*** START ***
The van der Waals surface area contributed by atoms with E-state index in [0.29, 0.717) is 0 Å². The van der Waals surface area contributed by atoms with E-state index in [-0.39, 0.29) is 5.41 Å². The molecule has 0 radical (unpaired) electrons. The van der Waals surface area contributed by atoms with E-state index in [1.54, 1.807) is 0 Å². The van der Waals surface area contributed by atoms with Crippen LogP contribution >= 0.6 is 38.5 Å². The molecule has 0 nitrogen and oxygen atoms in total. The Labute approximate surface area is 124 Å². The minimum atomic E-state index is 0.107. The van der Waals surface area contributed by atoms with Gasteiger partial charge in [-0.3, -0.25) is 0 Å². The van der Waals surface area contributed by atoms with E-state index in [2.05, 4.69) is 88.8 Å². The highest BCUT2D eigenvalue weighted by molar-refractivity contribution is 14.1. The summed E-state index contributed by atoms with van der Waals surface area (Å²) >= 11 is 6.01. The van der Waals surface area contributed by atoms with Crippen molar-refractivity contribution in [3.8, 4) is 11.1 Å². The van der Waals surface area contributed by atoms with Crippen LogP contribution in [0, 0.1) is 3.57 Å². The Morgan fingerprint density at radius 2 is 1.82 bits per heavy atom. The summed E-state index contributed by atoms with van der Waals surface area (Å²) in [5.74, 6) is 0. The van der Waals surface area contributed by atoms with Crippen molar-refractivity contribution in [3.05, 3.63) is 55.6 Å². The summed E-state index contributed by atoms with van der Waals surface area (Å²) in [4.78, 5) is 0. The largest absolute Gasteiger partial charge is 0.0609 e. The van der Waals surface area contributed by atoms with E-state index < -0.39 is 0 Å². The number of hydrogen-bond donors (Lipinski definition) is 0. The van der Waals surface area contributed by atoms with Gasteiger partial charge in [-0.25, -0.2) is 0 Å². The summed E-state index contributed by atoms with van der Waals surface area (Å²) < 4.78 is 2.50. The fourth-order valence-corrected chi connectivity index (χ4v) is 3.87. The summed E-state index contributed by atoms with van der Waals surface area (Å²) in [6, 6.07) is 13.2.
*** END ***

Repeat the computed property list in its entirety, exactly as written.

The van der Waals surface area contributed by atoms with E-state index in [0.29, 0.717) is 0 Å². The van der Waals surface area contributed by atoms with E-state index in [-0.39, 0.29) is 5.41 Å². The molecule has 0 radical (unpaired) electrons. The van der Waals surface area contributed by atoms with E-state index in [1.54, 1.807) is 0 Å². The van der Waals surface area contributed by atoms with Crippen LogP contribution >= 0.6 is 38.5 Å². The molecule has 0 nitrogen and oxygen atoms in total. The Labute approximate surface area is 124 Å². The minimum atomic E-state index is 0.107. The van der Waals surface area contributed by atoms with Gasteiger partial charge in [-0.3, -0.25) is 0 Å². The van der Waals surface area contributed by atoms with E-state index in [2.05, 4.69) is 88.8 Å². The highest BCUT2D eigenvalue weighted by molar-refractivity contribution is 14.1. The summed E-state index contributed by atoms with van der Waals surface area (Å²) >= 11 is 6.01. The van der Waals surface area contributed by atoms with Crippen molar-refractivity contribution in [3.8, 4) is 11.1 Å². The van der Waals surface area contributed by atoms with Crippen LogP contribution in [0, 0.1) is 3.57 Å². The Morgan fingerprint density at radius 2 is 1.82 bits per heavy atom. The summed E-state index contributed by atoms with van der Waals surface area (Å²) in [5.74, 6) is 0. The van der Waals surface area contributed by atoms with Crippen molar-refractivity contribution in [3.05, 3.63) is 55.6 Å². The summed E-state index contributed by atoms with van der Waals surface area (Å²) in [4.78, 5) is 0. The largest absolute Gasteiger partial charge is 0.0609 e. The van der Waals surface area contributed by atoms with E-state index < -0.39 is 0 Å². The number of hydrogen-bond donors (Lipinski definition) is 0. The van der Waals surface area contributed by atoms with Gasteiger partial charge in [-0.25, -0.2) is 0 Å². The summed E-state index contributed by atoms with van der Waals surface area (Å²) < 4.78 is 2.50. The fourth-order valence-corrected chi connectivity index (χ4v) is 3.87. The summed E-state index contributed by atoms with van der Waals surface area (Å²) in [6, 6.07) is 13.2.